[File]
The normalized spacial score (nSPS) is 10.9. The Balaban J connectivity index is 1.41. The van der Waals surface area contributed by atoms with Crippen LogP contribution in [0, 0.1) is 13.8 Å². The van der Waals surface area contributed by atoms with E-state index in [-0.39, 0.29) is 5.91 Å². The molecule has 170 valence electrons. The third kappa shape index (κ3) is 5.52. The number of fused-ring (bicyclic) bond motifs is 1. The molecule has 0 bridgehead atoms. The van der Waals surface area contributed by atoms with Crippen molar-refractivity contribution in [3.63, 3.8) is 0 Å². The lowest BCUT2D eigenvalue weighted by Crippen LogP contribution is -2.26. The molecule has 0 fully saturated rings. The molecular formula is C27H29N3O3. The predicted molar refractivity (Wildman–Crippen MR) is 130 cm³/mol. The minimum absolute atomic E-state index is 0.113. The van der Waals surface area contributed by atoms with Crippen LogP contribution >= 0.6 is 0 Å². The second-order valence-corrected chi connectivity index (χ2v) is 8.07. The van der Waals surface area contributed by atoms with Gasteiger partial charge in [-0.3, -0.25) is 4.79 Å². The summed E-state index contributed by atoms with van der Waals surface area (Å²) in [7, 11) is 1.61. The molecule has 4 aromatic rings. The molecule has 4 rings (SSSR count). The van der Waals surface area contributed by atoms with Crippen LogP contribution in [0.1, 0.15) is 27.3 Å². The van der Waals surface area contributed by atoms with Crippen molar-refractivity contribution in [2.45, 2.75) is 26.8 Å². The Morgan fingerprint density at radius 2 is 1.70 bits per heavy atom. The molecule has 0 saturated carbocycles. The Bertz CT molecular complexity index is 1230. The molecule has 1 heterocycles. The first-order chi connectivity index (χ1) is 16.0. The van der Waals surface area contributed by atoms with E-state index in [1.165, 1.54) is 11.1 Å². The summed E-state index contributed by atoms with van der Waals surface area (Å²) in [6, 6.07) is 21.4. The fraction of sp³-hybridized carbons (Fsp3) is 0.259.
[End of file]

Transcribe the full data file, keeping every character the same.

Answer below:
The normalized spacial score (nSPS) is 10.9. The Balaban J connectivity index is 1.41. The van der Waals surface area contributed by atoms with Crippen LogP contribution in [0, 0.1) is 13.8 Å². The van der Waals surface area contributed by atoms with E-state index in [-0.39, 0.29) is 5.91 Å². The molecule has 170 valence electrons. The third kappa shape index (κ3) is 5.52. The number of fused-ring (bicyclic) bond motifs is 1. The molecule has 0 bridgehead atoms. The van der Waals surface area contributed by atoms with Crippen molar-refractivity contribution in [3.63, 3.8) is 0 Å². The lowest BCUT2D eigenvalue weighted by Crippen LogP contribution is -2.26. The molecule has 0 fully saturated rings. The molecular formula is C27H29N3O3. The predicted molar refractivity (Wildman–Crippen MR) is 130 cm³/mol. The minimum absolute atomic E-state index is 0.113. The van der Waals surface area contributed by atoms with Crippen LogP contribution >= 0.6 is 0 Å². The second-order valence-corrected chi connectivity index (χ2v) is 8.07. The van der Waals surface area contributed by atoms with Gasteiger partial charge in [-0.3, -0.25) is 4.79 Å². The summed E-state index contributed by atoms with van der Waals surface area (Å²) in [7, 11) is 1.61. The molecule has 4 aromatic rings. The molecule has 4 rings (SSSR count). The van der Waals surface area contributed by atoms with Crippen LogP contribution in [0.1, 0.15) is 27.3 Å². The van der Waals surface area contributed by atoms with Crippen molar-refractivity contribution in [2.45, 2.75) is 26.8 Å². The Morgan fingerprint density at radius 2 is 1.70 bits per heavy atom. The molecule has 0 saturated carbocycles. The Bertz CT molecular complexity index is 1230. The molecule has 1 heterocycles. The first-order chi connectivity index (χ1) is 16.0. The van der Waals surface area contributed by atoms with E-state index in [1.165, 1.54) is 11.1 Å². The summed E-state index contributed by atoms with van der Waals surface area (Å²) in [6, 6.07) is 21.4. The fraction of sp³-hybridized carbons (Fsp3) is 0.259.